Which principle of the Consumer Privacy Bill of Rights, if adopted, would best reform the company's privacy program?

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Correct Answer: B

Question #5

SCENARIO

Please use the following to answer the next QUESTION

When there was a data breach involving customer personal and financial information at a large retail store, the company's directors were shocked. However, Roberta, a privacy analyst at the company and a victim of identity theft herself, was not. Prior to the breach, she had been working on a privacy program report for the executives. How the company shared and handled data across its organization was a major concern. There were neither adequate rules about access to customer information nor

procedures for purging and destroying outdated dat

a. In her research, Roberta had discovered that even low- level employees had access to all of the company's customer data, including financial records, and that the company still had in its possession obsolete customer data going back to the 1980s.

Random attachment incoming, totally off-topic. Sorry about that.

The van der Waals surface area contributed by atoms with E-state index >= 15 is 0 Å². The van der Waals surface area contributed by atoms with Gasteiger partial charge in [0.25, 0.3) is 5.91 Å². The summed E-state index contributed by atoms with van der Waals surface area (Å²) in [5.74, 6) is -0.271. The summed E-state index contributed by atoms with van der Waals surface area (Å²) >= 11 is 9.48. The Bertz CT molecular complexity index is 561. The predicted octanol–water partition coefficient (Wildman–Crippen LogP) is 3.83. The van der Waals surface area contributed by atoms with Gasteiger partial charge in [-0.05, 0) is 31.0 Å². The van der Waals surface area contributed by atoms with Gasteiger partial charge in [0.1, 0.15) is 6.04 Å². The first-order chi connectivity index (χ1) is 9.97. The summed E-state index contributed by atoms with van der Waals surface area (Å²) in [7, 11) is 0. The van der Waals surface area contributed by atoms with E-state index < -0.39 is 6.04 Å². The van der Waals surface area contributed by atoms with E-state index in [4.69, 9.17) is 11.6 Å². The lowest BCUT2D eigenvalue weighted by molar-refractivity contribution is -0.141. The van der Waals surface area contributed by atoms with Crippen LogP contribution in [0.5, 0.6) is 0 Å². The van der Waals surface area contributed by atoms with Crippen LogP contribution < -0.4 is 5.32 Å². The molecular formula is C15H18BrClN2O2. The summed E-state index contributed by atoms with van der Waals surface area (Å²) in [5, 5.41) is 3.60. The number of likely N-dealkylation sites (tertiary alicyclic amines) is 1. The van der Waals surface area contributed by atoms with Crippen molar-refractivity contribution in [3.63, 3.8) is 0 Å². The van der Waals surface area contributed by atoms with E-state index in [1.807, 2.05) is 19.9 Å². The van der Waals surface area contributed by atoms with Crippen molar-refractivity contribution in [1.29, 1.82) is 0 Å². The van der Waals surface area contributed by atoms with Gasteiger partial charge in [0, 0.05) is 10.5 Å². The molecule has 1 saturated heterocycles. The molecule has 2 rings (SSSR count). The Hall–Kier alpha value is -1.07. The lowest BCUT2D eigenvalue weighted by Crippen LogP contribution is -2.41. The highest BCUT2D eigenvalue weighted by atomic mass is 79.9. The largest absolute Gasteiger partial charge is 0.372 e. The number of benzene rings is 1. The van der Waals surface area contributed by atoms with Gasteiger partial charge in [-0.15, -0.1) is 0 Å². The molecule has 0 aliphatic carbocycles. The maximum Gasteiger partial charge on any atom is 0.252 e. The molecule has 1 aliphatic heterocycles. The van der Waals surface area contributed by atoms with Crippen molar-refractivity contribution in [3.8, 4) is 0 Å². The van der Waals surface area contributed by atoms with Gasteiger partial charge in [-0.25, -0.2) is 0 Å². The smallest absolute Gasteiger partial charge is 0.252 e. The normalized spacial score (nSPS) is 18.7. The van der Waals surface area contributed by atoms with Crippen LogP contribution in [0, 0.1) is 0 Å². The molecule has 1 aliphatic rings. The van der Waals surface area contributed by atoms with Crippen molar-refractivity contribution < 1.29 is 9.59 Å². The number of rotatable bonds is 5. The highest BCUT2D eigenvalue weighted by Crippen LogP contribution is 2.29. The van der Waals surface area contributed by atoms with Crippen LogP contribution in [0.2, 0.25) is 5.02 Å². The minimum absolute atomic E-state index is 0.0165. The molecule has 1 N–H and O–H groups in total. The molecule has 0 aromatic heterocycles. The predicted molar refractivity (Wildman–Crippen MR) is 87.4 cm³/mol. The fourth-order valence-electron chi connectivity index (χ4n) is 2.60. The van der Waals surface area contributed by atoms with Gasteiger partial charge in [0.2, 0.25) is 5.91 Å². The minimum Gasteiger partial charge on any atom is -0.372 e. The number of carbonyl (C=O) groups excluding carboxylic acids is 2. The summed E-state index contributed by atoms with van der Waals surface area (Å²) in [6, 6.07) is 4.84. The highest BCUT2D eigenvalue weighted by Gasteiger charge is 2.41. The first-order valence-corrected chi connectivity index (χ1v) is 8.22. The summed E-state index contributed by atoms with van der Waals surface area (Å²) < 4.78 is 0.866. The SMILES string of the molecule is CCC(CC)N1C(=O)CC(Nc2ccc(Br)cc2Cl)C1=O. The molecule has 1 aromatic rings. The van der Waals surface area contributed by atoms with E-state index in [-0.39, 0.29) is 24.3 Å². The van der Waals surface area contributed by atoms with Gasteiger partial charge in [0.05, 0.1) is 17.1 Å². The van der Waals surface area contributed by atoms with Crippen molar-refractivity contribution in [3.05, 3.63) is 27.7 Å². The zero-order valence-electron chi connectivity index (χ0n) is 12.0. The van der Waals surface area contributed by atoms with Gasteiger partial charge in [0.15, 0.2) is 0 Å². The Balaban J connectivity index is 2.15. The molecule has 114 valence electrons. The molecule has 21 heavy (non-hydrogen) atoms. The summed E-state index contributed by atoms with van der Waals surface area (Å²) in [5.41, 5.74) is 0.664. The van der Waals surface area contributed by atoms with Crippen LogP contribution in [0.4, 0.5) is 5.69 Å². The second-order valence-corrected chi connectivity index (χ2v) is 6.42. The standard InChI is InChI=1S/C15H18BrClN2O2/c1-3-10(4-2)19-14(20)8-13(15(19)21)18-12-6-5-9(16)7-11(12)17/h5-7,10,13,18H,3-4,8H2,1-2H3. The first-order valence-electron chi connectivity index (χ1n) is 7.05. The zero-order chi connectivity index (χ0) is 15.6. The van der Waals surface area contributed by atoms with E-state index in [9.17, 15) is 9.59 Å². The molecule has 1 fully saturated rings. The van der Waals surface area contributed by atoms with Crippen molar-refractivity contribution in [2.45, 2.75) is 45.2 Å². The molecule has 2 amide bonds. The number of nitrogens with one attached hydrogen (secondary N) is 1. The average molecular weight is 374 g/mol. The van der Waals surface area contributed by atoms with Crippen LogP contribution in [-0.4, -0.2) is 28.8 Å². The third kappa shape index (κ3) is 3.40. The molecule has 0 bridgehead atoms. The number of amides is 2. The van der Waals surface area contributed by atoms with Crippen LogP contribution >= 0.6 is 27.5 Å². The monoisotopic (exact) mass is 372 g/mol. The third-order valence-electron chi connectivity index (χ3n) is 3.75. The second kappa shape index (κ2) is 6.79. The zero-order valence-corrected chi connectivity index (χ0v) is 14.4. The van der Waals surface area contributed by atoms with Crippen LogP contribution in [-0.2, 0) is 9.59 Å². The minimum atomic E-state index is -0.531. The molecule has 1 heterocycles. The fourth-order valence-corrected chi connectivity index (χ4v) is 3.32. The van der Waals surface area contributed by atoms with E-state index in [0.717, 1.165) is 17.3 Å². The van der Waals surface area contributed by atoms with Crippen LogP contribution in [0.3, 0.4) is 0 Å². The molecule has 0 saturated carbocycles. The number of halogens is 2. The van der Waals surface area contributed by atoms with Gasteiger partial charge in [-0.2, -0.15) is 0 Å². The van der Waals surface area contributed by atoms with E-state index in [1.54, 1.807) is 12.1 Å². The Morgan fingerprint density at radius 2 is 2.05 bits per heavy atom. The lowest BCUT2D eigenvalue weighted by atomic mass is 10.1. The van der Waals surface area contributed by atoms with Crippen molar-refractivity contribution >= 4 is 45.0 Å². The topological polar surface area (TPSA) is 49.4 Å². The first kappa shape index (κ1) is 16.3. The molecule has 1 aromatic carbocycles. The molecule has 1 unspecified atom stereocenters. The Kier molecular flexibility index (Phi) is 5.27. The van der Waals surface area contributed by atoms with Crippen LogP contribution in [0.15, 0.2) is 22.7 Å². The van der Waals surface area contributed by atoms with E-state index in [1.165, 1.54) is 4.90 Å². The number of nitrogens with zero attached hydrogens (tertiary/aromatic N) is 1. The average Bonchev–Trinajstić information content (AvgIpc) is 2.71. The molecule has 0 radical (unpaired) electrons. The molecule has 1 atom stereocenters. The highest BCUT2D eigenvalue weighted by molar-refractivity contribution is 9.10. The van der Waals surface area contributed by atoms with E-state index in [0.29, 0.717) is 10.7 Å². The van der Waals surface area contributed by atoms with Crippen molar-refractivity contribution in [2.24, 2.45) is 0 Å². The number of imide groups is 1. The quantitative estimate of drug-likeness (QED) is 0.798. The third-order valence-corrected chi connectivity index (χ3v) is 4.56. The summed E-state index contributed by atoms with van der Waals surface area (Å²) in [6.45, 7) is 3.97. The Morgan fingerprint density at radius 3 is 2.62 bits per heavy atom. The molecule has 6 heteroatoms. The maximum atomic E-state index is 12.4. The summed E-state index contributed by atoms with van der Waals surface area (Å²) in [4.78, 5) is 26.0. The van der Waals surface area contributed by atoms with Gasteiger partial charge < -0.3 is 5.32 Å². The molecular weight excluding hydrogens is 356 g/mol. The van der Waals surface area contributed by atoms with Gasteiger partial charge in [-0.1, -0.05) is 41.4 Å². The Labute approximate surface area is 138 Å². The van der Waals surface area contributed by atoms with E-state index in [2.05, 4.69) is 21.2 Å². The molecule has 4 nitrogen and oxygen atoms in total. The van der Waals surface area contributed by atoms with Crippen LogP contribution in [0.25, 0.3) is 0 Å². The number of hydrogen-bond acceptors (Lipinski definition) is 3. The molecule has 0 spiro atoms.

Her report recommended three main reforms. First, permit access on an as-needs-to-know basis. This would mean restricting employees' access to customer information to data that was relevant to the work performed. Second, create a highly secure database for storing customers' financial information (e.g., credit card and bank account numbers) separate from less sensitive information. Third, identify outdated customer information and then develop a process for securely disposing of it.

When the breach occurred, the company's executives called Roberta to a meeting where she presented the recommendations in her report. She explained that the company having a national customer base meant it would have to ensure that it complied with all relevant state breach notification laws. Thanks to Roberta's guidance, the company was able to notify customers quickly and within the specific timeframes set by state breach notification laws.

Soon after, the executives approved the changes to the privacy program that Roberta recommended in her report. The privacy program is far more effective now because of these changes and, also, because privacy and security are now considered the responsibility of every employee.

What could the company have done differently prior to the breach to reduce their risk?

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Correct Answer: C